Monday, May 17, 2021

Harald Jähner’s story of the first 10 years after the demise of the Nazis has mesmerized German readers

By Lutz Lichtenberger

In March 1952, the German writer Kurt Kusenberg published what today would be called a “think piece” in a newspaper – it’s headline: “Nothing is to be taken for granted. In praise of hardship.” With more than a touch of nostalgia, the author reflected on the oddly halcyon days after the war had ended seven years hence. Nothing was working – no mail, no trains, no traffic; people were homeless and hungry; dead bodies were still being found under the rubble. But Kusenberg fondly remembers the time. “Like children,” people had begun to re-establish close ties, to reweave the social fabric that had come undone. He recommended his readers put themselves back into the state of mind of the time that had been “starved, tattered, wretched and dangerous.” In the absence of order of any kind, people had to redefine what morals and social cohesion meant: “Decency did not rule out ingenuity and subterfuge – or even the petty theft of something to eat. But in this life of part-time crime, there was honor among thieves, and it probably rested on higher moral underpinnings than today’s iron-cast conscience.”

The journalist Harald Jähner tells Kusenberg’s story in his magisterial new book Wolfszeit. Deutschland und die Deutschen – 1945–1955 (The time of the wolves. Germany and the Germans – 1945–1955), published this year by Rowohlt Berlin that has become the surprise hit of the season, even surpassing Michelle Obama’s Becoming on the non-fiction bestseller list. While not exactly a beach read, Jähner’s gripping 500-page X-ray-vision tale of an often overlooked and misperceived phase of German history reveals, like all great history books, as much about the first decade after the war as about today.

Jähner combines the scholarly inquisitiveness and big-picture view of the historian with the seasoned journalist’s keen eye for the rich anecdote and colorful detail. For many years, Jähner worked as the editor of the feature pages of the daily Berliner Zeitung, where he wrote clever and whimsical essays of the highest order on everything from Angela Merkel’s workaround style of governing to his longings for the time when people still addressed him with a “Dear” in e-mails instead of the now common “Hello,” which is so devoid of any light-footed charm.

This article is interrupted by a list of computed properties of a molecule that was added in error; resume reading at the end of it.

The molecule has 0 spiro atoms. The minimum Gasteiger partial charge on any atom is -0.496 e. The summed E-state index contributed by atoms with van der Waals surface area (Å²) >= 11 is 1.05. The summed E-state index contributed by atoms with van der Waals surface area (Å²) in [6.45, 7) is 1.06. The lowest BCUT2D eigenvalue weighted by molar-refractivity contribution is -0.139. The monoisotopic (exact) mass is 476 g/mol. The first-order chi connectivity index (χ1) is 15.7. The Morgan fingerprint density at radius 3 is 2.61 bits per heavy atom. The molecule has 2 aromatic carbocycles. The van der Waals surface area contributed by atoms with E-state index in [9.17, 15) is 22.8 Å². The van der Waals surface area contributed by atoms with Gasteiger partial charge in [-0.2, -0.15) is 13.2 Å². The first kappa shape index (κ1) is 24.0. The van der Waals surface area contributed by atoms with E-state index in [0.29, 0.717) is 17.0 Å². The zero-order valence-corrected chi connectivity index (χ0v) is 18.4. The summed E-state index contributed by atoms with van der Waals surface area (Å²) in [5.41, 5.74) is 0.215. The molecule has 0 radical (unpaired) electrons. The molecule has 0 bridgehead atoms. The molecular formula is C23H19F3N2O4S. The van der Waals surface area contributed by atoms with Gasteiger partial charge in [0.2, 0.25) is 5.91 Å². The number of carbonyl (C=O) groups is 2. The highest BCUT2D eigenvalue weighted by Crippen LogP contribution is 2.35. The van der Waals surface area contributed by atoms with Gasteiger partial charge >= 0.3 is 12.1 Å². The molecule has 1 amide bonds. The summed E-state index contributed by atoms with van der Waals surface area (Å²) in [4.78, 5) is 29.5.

In Wolfszeit, Jähner set out to tell the story behind the “force of history’s huge events,” the changes in Germans’ daily lives, like suddenly having to live hand to mouth, to loot and barter on the black market. Some embraced the temptations of a society bereft of its former sexual mores, while others waited futilely for husbands or lovers to return from Soviet prisons.

At the outset of Jähner’s story, Germany is in ruins, both physically and spiritually. More than half of the population is in a place where they do not belong or do not want to be. Nine million Germans have lost their homes or been evacuated; there are 14 million refugees and displaced persons, 10 million newly released forced laborers and several million prisoners of war returning to an uncertain existence.

Jähner is well aware of the multilayered narratives and political provocation implicit in retelling the struggles of the time. These issues strike at the heart of the country’s psyche today as much as they did 75 years ago. Usually, he writes, the past becomes rosier over time, but in the case of the postwar era, the opposite is true. It has become darker in retrospect, partly due to “the widespread need of Germans to view themselves as victims.” The indeed lethal winters of 1946 and 1947 had to be recounted in ever-gloomier language for people to assuage their feelings of guilt for the atrocities of the Nazis, of which so many regular Germans were at least somewhat aware of or involved in.